Im Focus: A “cosmic snake” reveals the structure of remote galaxies

The formation of stars in distant galaxies is still largely unexplored. For the first time, astron-omers at the University of Geneva have now been able to closely observe a star system six billion light-years away. In doing so, they are confirming earlier simulations made by the University of Zurich. One special effect is made possible by the multiple reflections of images that run through the cosmos like a snake.

Today, astronomers have a pretty accurate idea of how stars were formed in the recent cosmic past. But do these laws also apply to older galaxies? For around a...

Im Focus: Visual intelligence is not the same as IQ

Just because someone is smart and well-motivated doesn't mean he or she can learn the visual skills needed to excel at tasks like matching fingerprints, interpreting medical X-rays, keeping track of aircraft on radar displays or forensic face matching.

That is the implication of a new study which shows for the first time that there is a broad range of differences in people's visual ability and that these...

Im Focus: Novel Nano-CT device creates high-resolution 3D-X-rays of tiny velvet worm legs

Computer Tomography (CT) is a standard procedure in hospitals, but so far, the technology has not been suitable for imaging extremely small objects. In PNAS, a team from the Technical University of Munich (TUM) describes a Nano-CT device that creates three-dimensional x-ray images at resolutions up to 100 nanometers. The first test application: Together with colleagues from the University of Kassel and Helmholtz-Zentrum Geesthacht the researchers analyzed the locomotory system of a velvet worm.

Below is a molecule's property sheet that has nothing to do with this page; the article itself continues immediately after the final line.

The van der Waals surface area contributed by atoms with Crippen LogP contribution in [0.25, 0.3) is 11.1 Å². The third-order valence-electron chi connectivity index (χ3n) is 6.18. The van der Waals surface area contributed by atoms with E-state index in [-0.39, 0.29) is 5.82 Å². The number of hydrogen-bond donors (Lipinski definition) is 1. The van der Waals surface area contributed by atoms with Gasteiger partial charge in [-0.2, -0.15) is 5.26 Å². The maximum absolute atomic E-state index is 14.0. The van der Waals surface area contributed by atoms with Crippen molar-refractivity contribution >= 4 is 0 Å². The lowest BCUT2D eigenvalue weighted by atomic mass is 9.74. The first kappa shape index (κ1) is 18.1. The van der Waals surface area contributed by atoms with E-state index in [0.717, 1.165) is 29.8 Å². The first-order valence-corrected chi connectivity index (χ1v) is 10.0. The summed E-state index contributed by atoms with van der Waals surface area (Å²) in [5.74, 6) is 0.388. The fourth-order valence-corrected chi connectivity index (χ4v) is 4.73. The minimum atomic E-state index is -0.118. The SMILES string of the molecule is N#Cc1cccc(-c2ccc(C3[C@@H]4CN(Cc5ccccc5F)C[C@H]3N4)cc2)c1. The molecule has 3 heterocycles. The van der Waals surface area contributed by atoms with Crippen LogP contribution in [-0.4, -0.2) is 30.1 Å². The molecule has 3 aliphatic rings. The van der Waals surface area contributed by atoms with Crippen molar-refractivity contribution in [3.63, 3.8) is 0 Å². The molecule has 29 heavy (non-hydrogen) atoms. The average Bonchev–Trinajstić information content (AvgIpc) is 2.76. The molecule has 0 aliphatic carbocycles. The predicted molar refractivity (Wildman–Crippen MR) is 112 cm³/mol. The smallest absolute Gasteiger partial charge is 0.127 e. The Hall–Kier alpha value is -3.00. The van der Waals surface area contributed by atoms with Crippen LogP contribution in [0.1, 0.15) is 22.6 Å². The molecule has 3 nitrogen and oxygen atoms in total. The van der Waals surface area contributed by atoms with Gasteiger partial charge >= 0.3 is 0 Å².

During a CT analysis, the object under investigation is x-rayed and a detector measures the respective amount of radiation absorbed from various angles....

Im Focus: Researchers Develop Data Bus for Quantum Computer

The quantum world is fragile; error correction codes are needed to protect the information stored in a quantum object from the deteriorating effects of noise. Quantum physicists in Innsbruck have developed a protocol to pass quantum information between differently encoded building blocks of a future quantum computer, such as processors and memories. Scientists may use this protocol in the future to build a data bus for quantum computers. The researchers have published their work in the journal Nature Communications.

Future quantum computers will be able to solve problems where conventional computers fail today. We are still far away from any large-scale implementation,...

Im Focus: Wrinkles give heat a jolt in pillared graphene

Rice University researchers test 3-D carbon nanostructures' thermal transport abilities

Pillared graphene would transfer heat better if the theoretical material had a few asymmetric junctions that caused wrinkles, according to Rice University...

All Focus news of the innovation-report >>>

Anzeige

Anzeige

Event News

Ecology Across Borders: International conference brings together 1,500 ecologists

15.11.2017 | Event News

Road into laboratory: Users discuss biaxial fatigue-testing for car and truck wheel

15.11.2017 | Event News

#Berlin5GWeek: The right network for Industry 4.0

30.10.2017 | Event News

 
Latest News

NASA detects solar flare pulses at Sun and Earth

17.11.2017 | Physics and Astronomy

NIST scientists discover how to switch liver cancer cell growth from 2-D to 3-D structures

17.11.2017 | Health and Medicine

The importance of biodiversity in forests could increase due to climate change

17.11.2017 | Studies and Analyses

VideoLinks
B2B-VideoLinks
More VideoLinks >>>